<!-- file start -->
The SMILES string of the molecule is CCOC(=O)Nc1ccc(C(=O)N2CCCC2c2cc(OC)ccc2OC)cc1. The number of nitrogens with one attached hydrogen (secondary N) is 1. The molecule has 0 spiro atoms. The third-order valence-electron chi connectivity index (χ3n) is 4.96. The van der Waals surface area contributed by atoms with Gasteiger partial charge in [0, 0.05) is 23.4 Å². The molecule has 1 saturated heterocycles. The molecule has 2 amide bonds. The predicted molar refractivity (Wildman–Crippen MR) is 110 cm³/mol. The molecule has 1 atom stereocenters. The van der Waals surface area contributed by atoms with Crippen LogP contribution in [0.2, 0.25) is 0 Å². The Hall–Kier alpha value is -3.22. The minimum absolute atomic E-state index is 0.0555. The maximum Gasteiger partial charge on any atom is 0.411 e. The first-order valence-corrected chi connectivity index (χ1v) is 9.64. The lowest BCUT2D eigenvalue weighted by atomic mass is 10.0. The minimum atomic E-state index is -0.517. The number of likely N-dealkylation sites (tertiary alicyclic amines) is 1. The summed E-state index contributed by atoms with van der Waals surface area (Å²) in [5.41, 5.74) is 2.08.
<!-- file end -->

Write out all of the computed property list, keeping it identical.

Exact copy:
The SMILES string of the molecule is CCOC(=O)Nc1ccc(C(=O)N2CCCC2c2cc(OC)ccc2OC)cc1. The number of nitrogens with one attached hydrogen (secondary N) is 1. The molecule has 0 spiro atoms. The third-order valence-electron chi connectivity index (χ3n) is 4.96. The van der Waals surface area contributed by atoms with Gasteiger partial charge in [0, 0.05) is 23.4 Å². The molecule has 1 saturated heterocycles. The molecule has 2 amide bonds. The predicted molar refractivity (Wildman–Crippen MR) is 110 cm³/mol. The molecule has 1 atom stereocenters. The van der Waals surface area contributed by atoms with Crippen LogP contribution in [0.2, 0.25) is 0 Å². The Hall–Kier alpha value is -3.22. The minimum absolute atomic E-state index is 0.0555. The maximum Gasteiger partial charge on any atom is 0.411 e. The first-order valence-corrected chi connectivity index (χ1v) is 9.64. The lowest BCUT2D eigenvalue weighted by atomic mass is 10.0. The minimum atomic E-state index is -0.517. The number of likely N-dealkylation sites (tertiary alicyclic amines) is 1. The summed E-state index contributed by atoms with van der Waals surface area (Å²) in [5.41, 5.74) is 2.08.